NEW YORK Steel, scrap and
raw materials derivatives are gradually gaining acceptance in a
metals industry struggling with unprecedented volatility, and a
more widespread use of freight derivatives may be just around
the corner, according to executives at a number of the
worlds largest brokerage and shipping firms.
The steel and shipping markets
have been swept by extreme volatility in recent years, industry
leaders said at Capital Links fourth annual Global
Derivatives Forum in New York this week, with average
hot-rolled coil prices in the United States swinging between
$580 and $750 per ton this year and shipping rates increasingly
subject to their own sharp turnarounds.
That growing volatility has
rattled the market in recent years, encouraging some
participantsparticularly on the raw materials side of the
steel equationto consider hedging their positions with
futures or against indices.
"The two big swing factors are
coal and iron," said John Banaszkiewicz, managing director of
London-based freight and commodities broker Freight Investor
Services Ltd. (FIS). "They are two-thirds of the dry bulk
market in total, and we are very keen to see those two
commodities develop into derivatives, into a liquid
Iron ore indices and swaps in
particular have gained speed in recent quarters as mills look
to stabilize their pricing exposure, but futures contracts can
also benefit consumers of finished steel products, including
automakers, said Tom Beney, Cargill Americas head of ocean
"We need to see (futures) not
only work for the steel mill as a customer but also for the
steel mills customer. And I think if we were able to do
it, wed have a huge potential," he said.
Peter Norfolk, research director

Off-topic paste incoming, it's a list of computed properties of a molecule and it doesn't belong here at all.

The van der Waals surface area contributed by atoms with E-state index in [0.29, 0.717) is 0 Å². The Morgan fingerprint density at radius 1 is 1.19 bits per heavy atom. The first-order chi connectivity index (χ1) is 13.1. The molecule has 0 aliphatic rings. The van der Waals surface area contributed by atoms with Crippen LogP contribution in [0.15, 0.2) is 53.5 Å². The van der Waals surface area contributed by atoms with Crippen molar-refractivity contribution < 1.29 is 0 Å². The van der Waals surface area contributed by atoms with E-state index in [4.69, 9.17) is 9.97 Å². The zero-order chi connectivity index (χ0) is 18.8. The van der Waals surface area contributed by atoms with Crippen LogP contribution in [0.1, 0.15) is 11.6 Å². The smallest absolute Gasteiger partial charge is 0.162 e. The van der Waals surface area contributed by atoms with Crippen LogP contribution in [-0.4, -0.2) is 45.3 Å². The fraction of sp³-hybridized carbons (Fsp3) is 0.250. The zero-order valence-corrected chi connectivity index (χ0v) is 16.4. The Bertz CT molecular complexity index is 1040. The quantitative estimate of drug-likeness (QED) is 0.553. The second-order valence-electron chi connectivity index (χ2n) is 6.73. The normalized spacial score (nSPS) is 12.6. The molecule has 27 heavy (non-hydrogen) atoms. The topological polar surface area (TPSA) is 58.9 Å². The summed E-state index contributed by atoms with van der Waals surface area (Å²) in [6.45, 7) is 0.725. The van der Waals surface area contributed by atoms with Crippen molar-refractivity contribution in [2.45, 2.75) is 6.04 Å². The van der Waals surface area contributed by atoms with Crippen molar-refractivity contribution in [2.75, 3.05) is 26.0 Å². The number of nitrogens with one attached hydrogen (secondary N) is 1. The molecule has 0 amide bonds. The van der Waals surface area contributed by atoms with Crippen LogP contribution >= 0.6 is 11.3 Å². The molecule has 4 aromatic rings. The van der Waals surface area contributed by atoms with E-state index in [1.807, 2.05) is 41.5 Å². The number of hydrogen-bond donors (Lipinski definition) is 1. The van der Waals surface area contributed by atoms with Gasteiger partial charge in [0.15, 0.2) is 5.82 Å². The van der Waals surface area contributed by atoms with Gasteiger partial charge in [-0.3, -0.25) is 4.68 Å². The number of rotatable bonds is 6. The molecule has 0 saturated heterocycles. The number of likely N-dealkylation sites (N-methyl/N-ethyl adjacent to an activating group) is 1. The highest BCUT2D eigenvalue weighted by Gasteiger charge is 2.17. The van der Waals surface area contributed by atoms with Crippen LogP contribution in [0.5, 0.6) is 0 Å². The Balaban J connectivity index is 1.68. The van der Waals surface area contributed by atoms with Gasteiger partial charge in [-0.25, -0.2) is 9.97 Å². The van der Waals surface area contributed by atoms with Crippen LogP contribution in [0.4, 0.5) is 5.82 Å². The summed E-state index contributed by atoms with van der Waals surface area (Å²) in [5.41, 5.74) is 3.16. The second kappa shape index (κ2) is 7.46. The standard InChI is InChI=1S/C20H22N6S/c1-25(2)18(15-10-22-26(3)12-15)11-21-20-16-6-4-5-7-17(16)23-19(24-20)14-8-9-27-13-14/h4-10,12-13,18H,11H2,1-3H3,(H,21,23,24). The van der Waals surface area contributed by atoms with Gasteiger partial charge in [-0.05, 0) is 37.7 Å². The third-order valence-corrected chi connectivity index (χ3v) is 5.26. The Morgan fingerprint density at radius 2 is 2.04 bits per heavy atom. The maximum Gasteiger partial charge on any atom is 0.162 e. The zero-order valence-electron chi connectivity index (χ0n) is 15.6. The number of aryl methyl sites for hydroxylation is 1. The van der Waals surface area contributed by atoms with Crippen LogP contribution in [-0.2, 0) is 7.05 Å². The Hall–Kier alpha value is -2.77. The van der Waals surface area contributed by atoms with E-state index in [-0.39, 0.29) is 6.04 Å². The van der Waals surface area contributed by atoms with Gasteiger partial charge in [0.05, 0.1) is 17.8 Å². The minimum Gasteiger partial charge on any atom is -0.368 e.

at FIS, agreed that the benefits of hedging span the supply
"Steel swaps provide price risk
management, giving miners, traders and steel end-users
certainty on margins," he told AMM in an e-mail. "We
are confident that steel swaps have massive growth potential,
and we are already seeing volumes build as more players get
But while more steel mills and
consumers are increasingly using risk-management tools in their
businesses, the trend has not yet gained much speed on the
freight derivatives front.
However, analysts predict
customers will begin to hedge shipping contracts more in coming
years in response to swings in shipping rates that can hurt
supply lines as well as shippers.
The cost to transport a
container from Hong Kong to the U.S. West Coast, for example,
has more than doubled since 2009, according to Joe Alagna, vice
president of U.S. sales at Shanghai-based China Shipping
"Its difficult for our
customers to plan their business and price their products," he
said. "By going into multiyear contracts (based on an index),
thats really what were looking for so we dont
have to go through this process."
Only about 1 percent of the
4,500 shipping contracts filed with the Federal Maritime
Commission are multiyear contracts based on an index, Alagna
"We do need indexing and we do
need help with that so we can simplify it and lengthen our
contracts," he said.